Tamhankar has worked with several directors, but none has shaped her career as strongly as Sanjay Jadhav. The popular filmmaker has directed her with Marathi star Swwapnil Joshi in Duniyadari, Pyaar Vaali Love Story (2014) and Tu Hi Re (2015). “We had no idea that our first release would be such a blockbuster, but one thing we all realised during the shoot was that there are many bad things in life, and Sai has all of them,” Jadhav joked. “She is not a girl, she is a boy, and you can talk to her about anything and be absolutely comfortable with her.”

Tamhankar’s ambition is not always matched by rigour, Jadhav added. “She just goes with the flow, is not always as punctual and professional as other actresses, and doesn’t work on her acting as hard. There will be that one day in the shoot that I will have to tell her, Sai, go home, you are not ready for the shot. But it is a part of who she is, she is impulsive and doesn’t plan things.”

Tik Tik Vajate, Duniyadari (2013).

Tamhankar does use the phrase “go with the flow” an awful lot during the interview. She confesses that she does not care for structure or a planned approach while choosing her films. That is why she walked across the screen in a bikini in No Entry, confident that she could shake off the consequences of that decision. “I don’t see the bikini as a big deal – when you swim, you wear a bikini,” she said. “Besides, wearing a bikini can keep you in shape. I didn’t think that there would be good or bad repercussions. If you think too much, your thoughts can confuse you.”

And that is also why Tamhankar signed up for Hunterrr, whose lead actress is Radhika Apte. “The role was very interesting and one of the edgiest I have played,” she said. “One wrong look and the whole character could have flipped to the other side. I love roles that have a thin line and involve risk.”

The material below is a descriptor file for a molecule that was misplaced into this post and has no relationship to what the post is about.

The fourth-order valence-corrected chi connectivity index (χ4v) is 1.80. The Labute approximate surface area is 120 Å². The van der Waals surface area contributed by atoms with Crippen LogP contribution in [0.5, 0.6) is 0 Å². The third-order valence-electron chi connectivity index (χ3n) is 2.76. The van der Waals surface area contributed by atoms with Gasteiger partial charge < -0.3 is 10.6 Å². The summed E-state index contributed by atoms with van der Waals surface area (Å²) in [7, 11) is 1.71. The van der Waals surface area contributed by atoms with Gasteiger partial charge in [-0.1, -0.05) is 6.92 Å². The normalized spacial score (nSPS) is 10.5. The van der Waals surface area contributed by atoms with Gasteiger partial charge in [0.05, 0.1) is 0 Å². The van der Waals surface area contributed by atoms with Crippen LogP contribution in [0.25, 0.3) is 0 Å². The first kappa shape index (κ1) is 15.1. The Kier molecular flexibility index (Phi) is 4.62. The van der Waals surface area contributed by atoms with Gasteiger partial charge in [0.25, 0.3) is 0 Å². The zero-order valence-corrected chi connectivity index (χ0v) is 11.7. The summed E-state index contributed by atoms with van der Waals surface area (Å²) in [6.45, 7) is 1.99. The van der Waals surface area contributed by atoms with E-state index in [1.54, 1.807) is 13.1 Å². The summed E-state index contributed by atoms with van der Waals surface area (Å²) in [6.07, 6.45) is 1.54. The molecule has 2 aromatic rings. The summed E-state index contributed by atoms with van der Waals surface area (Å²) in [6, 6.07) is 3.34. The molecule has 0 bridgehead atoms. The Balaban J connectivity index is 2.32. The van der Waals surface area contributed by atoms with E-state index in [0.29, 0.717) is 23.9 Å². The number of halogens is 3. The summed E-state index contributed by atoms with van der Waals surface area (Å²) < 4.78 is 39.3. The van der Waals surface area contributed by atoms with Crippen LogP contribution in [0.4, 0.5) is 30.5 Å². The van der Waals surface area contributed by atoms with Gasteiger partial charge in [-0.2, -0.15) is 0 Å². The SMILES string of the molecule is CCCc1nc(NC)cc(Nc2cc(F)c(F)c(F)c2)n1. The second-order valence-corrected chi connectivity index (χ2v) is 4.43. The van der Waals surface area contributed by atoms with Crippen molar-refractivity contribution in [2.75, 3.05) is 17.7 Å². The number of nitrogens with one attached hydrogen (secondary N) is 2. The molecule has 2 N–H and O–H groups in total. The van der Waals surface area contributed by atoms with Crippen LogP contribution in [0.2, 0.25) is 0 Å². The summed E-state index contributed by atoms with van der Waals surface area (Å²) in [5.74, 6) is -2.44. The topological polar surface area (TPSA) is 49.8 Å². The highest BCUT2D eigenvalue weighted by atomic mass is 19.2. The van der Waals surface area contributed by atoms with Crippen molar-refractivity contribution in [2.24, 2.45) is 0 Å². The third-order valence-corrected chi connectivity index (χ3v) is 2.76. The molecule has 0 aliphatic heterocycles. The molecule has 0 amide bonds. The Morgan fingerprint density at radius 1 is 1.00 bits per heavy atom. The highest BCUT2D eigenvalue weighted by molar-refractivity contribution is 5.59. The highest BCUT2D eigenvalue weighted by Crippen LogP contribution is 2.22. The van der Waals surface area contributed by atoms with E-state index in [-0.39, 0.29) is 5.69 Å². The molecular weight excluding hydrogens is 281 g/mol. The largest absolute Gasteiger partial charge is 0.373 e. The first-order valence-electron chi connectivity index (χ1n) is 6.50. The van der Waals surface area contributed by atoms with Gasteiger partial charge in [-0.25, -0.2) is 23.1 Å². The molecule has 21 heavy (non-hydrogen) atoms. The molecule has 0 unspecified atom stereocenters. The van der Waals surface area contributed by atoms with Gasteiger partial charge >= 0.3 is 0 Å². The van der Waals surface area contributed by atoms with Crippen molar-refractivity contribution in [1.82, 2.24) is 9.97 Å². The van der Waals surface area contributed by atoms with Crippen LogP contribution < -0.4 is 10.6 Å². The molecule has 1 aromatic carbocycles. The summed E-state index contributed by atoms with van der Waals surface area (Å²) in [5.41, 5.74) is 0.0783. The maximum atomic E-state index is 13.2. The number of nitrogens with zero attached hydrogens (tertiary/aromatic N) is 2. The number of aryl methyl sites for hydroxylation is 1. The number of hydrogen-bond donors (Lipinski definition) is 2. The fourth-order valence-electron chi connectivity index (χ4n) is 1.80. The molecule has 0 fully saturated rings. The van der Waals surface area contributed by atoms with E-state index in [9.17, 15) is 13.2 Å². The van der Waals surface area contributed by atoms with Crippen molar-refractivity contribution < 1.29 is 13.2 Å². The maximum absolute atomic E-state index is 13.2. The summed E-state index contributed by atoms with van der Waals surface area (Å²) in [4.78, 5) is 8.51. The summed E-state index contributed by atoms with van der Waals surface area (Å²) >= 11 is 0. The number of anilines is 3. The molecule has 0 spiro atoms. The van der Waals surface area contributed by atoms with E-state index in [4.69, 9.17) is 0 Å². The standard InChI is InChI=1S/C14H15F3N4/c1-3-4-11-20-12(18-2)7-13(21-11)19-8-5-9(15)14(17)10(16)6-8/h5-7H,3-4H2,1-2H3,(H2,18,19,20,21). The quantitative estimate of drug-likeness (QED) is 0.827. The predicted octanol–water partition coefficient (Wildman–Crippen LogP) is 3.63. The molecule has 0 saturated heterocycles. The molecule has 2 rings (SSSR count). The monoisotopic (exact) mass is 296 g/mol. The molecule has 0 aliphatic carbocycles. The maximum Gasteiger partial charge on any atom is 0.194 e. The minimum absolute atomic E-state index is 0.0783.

After Hunterrr, Tamhankar turned down several offers to play an iteration of the same character, and has signed only one Hindi film, the 2017 trafficking drama Love Sonia, which also stars Demi Moore, Richa Chadha, Freida Pinto and Manoj Bajpayee.

“Hindi cinema tends to typecast you very quickly, which is not the case in Marathi films,” Tamhankar pointed out. “The only thing I envy about Bollywood is its global reach. Marathi cinema has money and good work and wonderful actors and technicians, and I am glad that more of our films are being subtitled in English.”

Apart from Love Sonia, another upcoming project is the Marathi fantasy thriller Rakshas, directed by Dyanesh Zoting and co-starring Sharad Kelkar. “I am a test match player, not a 20-20 type, and I like to think of what will benefit me in the long term,” Tamhankar said. “I am delighted with the variety of meaty roles that come to me, and I am blessed if this variety continues.”